Reviewed by Elaine Simpson-Long
When I was younger and read every Agatha Christie book I could lay my hands on, she always produced a book at the festive season and A Christie for Christmas was a marketing tool of which we can only dream. If the author was unable to produce a title then her publishers always had a book of short stories or a compilation to hand so that we were not disappointed. I bought the Agatha every year in hardback too, when they were expensive and ebooks did not exist, and as I was a teenager with very little money this shows my devotion in no small measure. So it makes sense that this wonderful book by Mark Aldridge should be this year’s Christie for Christmas and if you are an aficionado it will not disappoint.
It is a hundred years since the author wrote the very first Poirot book, The Mysterious Affair at Styles, which first appeared as a newspaper serialisation as was common practice during this era. It took a year before it finally appeared in print in the UK, being published in January 1921. It had been written five years before, but it found its audience, was popular and the initial run of 2,000 copies quickly sold out. Her second title was The Secret Adversary which did not feature any characters from her first book, and she soon found that the Belgian detective was ready to solve an even more complex case. Her publishers were keen, ‘So I went on writing detective stories. I found I couldn’t get out’.
Years later, Christie realised she had made a mistake in presenting Poirot as the age he was in Styles, and she also got rather tired of him, but like Mrs Ariadne Oliver with her Finnish detective, she was stuck with him as his popularity was enormous. In The Mysterious Affair at Styles he was an invalided captain recuperating in the locality, which meant he would have to be a middle aged man at the very least.
Hasting’s description of Poirot is definitive, and it never changes in all of the books in which he is featured:
He was hardly more than five feet four inches but carried himself with great dignity. His head was exactly the same as an egg and he always perched it a little on one side. His moustache was stiff and military and the neatness of his attire was almost incredible. I believe a speck of dust would have caused him more pain than a bullet wound.
This description never changed throughout five decades of cases and by the time Curtain (in which Poirot dies) was published, the general consensus was that he would have been over one hundred years old.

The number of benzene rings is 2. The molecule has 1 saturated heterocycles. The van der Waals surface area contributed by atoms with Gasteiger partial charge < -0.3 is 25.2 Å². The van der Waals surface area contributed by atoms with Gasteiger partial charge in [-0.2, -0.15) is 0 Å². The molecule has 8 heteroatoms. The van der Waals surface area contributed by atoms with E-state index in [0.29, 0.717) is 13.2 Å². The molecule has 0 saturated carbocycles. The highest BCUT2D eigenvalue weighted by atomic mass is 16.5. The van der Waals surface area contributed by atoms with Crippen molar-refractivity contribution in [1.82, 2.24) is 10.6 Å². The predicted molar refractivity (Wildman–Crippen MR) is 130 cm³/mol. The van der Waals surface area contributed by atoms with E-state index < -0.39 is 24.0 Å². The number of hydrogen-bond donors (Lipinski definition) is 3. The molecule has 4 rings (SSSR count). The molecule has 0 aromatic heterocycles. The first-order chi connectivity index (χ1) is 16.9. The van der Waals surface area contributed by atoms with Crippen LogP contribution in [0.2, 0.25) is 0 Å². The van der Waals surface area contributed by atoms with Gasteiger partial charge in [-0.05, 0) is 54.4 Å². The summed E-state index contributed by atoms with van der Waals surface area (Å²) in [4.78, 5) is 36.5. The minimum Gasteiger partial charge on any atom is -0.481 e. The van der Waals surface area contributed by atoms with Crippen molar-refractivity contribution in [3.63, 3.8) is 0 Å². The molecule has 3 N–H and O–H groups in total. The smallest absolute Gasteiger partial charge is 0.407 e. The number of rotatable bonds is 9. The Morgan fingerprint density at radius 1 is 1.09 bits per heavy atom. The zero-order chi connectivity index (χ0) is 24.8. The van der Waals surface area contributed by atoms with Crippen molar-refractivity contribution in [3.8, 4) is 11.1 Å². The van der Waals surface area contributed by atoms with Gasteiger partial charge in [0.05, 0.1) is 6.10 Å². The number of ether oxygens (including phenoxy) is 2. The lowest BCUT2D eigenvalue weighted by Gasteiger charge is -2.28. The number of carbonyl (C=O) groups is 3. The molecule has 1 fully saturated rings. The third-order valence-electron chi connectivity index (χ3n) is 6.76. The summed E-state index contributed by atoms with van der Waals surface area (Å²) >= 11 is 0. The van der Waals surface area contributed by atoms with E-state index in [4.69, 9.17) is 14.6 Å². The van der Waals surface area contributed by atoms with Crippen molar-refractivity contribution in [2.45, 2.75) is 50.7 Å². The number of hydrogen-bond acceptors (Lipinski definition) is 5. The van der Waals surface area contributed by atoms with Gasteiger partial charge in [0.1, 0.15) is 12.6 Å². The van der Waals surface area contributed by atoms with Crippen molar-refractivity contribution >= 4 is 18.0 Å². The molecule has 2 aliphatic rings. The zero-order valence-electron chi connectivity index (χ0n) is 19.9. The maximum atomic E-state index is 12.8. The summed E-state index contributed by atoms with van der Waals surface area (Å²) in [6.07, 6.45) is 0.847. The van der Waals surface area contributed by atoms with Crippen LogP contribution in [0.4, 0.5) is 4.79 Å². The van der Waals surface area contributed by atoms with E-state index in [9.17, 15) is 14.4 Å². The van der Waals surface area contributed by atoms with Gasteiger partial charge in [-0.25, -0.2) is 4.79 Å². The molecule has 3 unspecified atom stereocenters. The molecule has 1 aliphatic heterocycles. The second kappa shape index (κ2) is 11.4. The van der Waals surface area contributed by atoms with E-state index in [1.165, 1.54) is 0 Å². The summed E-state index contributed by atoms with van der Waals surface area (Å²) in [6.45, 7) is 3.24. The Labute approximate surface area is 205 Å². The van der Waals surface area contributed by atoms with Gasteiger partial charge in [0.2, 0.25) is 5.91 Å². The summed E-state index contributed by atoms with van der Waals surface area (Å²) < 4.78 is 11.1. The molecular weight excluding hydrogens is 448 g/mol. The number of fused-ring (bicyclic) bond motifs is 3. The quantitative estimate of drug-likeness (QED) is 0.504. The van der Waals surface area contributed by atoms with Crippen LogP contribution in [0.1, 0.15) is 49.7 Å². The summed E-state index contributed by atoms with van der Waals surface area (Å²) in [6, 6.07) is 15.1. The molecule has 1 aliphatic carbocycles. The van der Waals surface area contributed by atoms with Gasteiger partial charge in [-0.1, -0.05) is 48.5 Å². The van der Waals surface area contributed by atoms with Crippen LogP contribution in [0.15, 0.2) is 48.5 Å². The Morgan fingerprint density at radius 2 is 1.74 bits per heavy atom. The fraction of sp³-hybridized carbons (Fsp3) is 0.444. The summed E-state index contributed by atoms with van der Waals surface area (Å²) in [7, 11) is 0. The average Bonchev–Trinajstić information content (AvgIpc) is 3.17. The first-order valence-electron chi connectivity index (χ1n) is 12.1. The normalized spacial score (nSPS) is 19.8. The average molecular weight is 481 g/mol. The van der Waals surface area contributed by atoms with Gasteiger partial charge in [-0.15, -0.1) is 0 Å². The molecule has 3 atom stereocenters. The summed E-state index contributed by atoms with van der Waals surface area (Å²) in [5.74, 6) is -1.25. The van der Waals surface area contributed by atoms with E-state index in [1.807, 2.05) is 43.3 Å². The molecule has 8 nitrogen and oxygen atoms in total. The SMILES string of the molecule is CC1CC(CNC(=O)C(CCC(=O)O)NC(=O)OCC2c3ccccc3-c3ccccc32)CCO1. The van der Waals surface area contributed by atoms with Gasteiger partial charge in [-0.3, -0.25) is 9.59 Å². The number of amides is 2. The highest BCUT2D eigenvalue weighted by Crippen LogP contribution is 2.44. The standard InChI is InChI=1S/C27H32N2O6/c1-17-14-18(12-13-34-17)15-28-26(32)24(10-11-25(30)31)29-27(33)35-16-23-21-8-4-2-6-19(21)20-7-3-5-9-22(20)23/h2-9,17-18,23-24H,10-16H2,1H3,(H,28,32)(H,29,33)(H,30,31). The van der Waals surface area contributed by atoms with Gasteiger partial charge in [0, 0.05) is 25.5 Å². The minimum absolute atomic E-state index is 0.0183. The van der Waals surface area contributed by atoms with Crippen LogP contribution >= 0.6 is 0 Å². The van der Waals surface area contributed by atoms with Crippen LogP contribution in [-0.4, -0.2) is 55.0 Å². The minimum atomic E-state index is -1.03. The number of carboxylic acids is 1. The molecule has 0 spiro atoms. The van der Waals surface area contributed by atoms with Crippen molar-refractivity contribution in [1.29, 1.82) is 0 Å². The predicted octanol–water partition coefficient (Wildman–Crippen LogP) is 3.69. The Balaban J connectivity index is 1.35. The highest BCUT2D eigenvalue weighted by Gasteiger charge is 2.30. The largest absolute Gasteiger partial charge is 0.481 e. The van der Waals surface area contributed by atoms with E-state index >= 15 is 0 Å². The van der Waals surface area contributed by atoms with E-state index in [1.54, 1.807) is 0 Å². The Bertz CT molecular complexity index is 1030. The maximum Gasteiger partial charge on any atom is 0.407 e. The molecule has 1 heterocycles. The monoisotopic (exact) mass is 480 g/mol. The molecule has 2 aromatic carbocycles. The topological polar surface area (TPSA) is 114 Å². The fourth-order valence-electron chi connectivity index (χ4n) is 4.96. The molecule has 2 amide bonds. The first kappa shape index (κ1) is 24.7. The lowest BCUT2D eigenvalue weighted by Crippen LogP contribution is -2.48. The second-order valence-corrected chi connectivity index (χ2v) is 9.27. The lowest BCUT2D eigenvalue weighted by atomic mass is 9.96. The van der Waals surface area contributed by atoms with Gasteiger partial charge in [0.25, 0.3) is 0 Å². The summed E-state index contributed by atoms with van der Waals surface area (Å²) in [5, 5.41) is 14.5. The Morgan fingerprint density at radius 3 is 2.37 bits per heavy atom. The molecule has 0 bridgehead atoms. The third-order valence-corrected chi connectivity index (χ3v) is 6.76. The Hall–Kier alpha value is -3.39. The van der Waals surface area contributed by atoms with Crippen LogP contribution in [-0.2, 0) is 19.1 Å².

I loved reading this book. For an Agatha fan this is nirvana, a cornucopia, a sheer wallow in delight. The author’s note at the start of the book states that although arranged chronologically it is designed so that one may read it however one chooses, ‘cover to cover or dipping into sections’. Well, I read it cover to cover over two days and did not, as Mark Aldridge suggests ‘skip sections that you are less interested in’. I could not do that as there were none.
So we start in the 1920s and come right up to 2000 and beyond. Each book is discussed in order, with comments on the mystery, the clues, and its solution, though the author avoids giving spoilers, a courtesy that I think is probably unnecessary as everybody who buys this book is going to know the solution already. But best to be on the safe side I suppose, in order not to offend any sensibilities.
As well as discussing the books, Aldridge discusses the stage versions of Christie’s Poirot novels, ditto the various films. She was usually pretty dissatisfied with the way Poirot was portrayed on screen. Close attention was paid by Agatha’s daughter Rosalind during the filming of the hugely successful 1974 Murder on the Orient Express, with Albert Finney as Poirot; no rights beyond this one film were granted and included an emphatic banning of any merchandising. Dame Agatha was not sure about it at all: she wrote that
I hope I shall like it but anyway I have certainly got to go and see it as soon as I have the opportunity even if my feelings should not be as favourable as I would like them to be..
I am one of the few who did not care for Finney as Poirot and thought the film was overblown and top heavy with glamorous and famous actors all going through their paces and showing off. I thought Connery was miscast and how Ingrid Bergmann won an Oscar for it is beyond me. But this is purely a personal opinion.
In 2017 Kenneth Branagh essayed a new version of Orient Express and this leads me to the one paragraph of this wonderful book that I totally disagree with, and it is the assertion that ‘it has always been the hope that Murder on the Orient Express would not be Kenneth Branagh’s only foray into the world of Hercule Poirot…’
No thank you.
This book is all every Christie lover could wish for. Beautifully written, concise, total lack of hyperbole, a keen eye brought to every title and character and written by someone who obviously loves his subject. It is the go-to book if you wish to double-check on a particular title, and knowing the background regarding its production and sales when you read it does add to the experience. I can only hope that everybody who thinks Agatha Christie is a remarkable woman and writer will want this in their Christmas stocking.
A Christie for Christmas. How wonderful.
Elaine Simpson-Long blogs at Random Jottings.
Mark Aldridge, Poirot: The Greatest Detective in the World (Harper Collins, 2020). 978-0008296612, 320pp., hardback.